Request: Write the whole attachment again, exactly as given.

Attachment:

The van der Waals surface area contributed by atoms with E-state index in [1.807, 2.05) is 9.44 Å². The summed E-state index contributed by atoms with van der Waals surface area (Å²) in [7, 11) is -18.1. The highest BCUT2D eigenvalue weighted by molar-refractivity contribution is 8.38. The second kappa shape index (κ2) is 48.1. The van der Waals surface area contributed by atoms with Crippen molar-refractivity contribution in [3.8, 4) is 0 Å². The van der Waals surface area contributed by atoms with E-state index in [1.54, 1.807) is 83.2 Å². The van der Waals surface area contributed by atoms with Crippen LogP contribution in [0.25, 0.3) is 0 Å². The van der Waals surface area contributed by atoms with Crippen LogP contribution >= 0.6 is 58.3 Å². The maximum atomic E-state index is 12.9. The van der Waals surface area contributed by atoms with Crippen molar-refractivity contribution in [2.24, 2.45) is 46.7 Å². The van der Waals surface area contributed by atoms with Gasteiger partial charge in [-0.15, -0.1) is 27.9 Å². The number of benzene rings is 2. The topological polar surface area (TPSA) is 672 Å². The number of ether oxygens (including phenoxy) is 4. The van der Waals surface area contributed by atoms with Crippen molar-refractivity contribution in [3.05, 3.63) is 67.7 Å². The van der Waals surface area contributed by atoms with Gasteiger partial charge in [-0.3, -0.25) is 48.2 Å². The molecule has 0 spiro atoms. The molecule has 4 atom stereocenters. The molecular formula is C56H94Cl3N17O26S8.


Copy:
The van der Waals surface area contributed by atoms with E-state index in [1.807, 2.05) is 9.44 Å². The summed E-state index contributed by atoms with van der Waals surface area (Å²) in [7, 11) is -18.1. The highest BCUT2D eigenvalue weighted by molar-refractivity contribution is 8.38. The second kappa shape index (κ2) is 48.1. The van der Waals surface area contributed by atoms with Crippen molar-refractivity contribution in [3.8, 4) is 0 Å². The van der Waals surface area contributed by atoms with E-state index in [1.54, 1.807) is 83.2 Å². The van der Waals surface area contributed by atoms with Crippen LogP contribution in [0.25, 0.3) is 0 Å². The van der Waals surface area contributed by atoms with Crippen LogP contribution >= 0.6 is 58.3 Å². The maximum atomic E-state index is 12.9. The van der Waals surface area contributed by atoms with Crippen molar-refractivity contribution in [2.24, 2.45) is 46.7 Å². The van der Waals surface area contributed by atoms with Gasteiger partial charge in [-0.15, -0.1) is 27.9 Å². The number of benzene rings is 2. The topological polar surface area (TPSA) is 672 Å². The number of ether oxygens (including phenoxy) is 4. The van der Waals surface area contributed by atoms with Crippen molar-refractivity contribution in [3.05, 3.63) is 67.7 Å². The van der Waals surface area contributed by atoms with Gasteiger partial charge in [-0.3, -0.25) is 48.2 Å². The molecule has 0 spiro atoms. The molecule has 4 atom stereocenters. The molecular formula is C56H94Cl3N17O26S8.